Why I Wholeheartedly Love Being An Introvert

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I am an introvert.

It’s a spectrum, but I at least know I am significantly introverted. I don’t mind spending time alone and even enjoy it. Sometimes, in group settings, I don’t say what’s on my mind because someone else is speaking louder. I don’t want to shout over other people because it takes a lot of energy. I like to think and observe.

I didn’t think of myself as an introvert growing up because I treated it like it was a negative term. I thought introverts were boring people who never wanted to leave their bedrooms or talk to anyone else. But now, I realize that introversion is related to internal feelings and emotions. A more accurate way to characterize an introvert is a person who likes to talk to smaller groups of people and prefers to partake in slower paced activities. I’d rather engage in a quality conversation with some close friends than be surrounded by a lot of people I don’t know. For example, I don’t think I’ll ever willingly attend a sporting event. However, I love going to museums and libraries.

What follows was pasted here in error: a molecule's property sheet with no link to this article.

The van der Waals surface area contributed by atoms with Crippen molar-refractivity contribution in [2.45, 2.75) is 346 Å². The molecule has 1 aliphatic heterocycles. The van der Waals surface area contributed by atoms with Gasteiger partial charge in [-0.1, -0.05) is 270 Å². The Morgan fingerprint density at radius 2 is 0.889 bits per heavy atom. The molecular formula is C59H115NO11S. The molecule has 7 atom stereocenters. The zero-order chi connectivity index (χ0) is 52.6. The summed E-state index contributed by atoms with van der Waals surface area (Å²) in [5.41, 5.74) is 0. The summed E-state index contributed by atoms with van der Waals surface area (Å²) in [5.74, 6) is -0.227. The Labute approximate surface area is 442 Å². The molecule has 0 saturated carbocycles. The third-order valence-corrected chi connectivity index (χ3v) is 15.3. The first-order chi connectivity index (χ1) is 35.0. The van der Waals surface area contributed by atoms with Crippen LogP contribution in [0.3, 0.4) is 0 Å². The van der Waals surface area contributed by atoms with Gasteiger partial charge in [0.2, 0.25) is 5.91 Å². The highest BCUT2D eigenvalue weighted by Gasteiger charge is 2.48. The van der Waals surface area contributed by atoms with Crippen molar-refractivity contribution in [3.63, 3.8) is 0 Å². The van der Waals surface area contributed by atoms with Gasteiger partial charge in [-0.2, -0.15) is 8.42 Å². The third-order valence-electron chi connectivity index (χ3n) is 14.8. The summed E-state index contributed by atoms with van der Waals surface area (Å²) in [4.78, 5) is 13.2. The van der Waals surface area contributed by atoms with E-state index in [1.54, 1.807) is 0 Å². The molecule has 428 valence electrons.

Although I used to not even call myself one, nowadays, I’m happy to be an introvert. I think that it is part of why I am able to write better than others. Because I don’t feel the need to interact with others all the time, I’m okay with spending time alone. This gives me the opportunity to think. People have told me that writing is difficult, but to me, it’s just an expression of oneself. I think that the key to writing well is knowing yourself. You must know what you feel and why you feel the way you do – and a great way to get to know yourself is to be okay with spending time by yourself.

Furthermore, I believe that being an introvert has made my life more fulfilling. I think I gain more from small group settings. To me, it’s a matter of quality over quantity. Conversations work better with just a few people. They feel less exhausting. When the group size is smaller, I feel that the connections are stronger. Everyone, including myself, can have more time to speak.

I also think that being an introvert has made me more willing to listen to others. I like hearing what others have to say and taking it into consideration. I love to hear people’s personal stories. I like considering various viewpoints, even if I don’t agree with them. I’ve gained a lot of insight this way.

I don’t think I’ll ever be able to change the fact that I am an introvert. It’s a part of who I am. I’m pretty sure I was born this way. So, the best thing I can do about it is accept this part of me and be positive about myself as a person. Just like it’s not productive to dwell on physical characteristics about ourselves that we cannot change, we shouldn’t do the same with internal traits that are a part of us, either. TC mark

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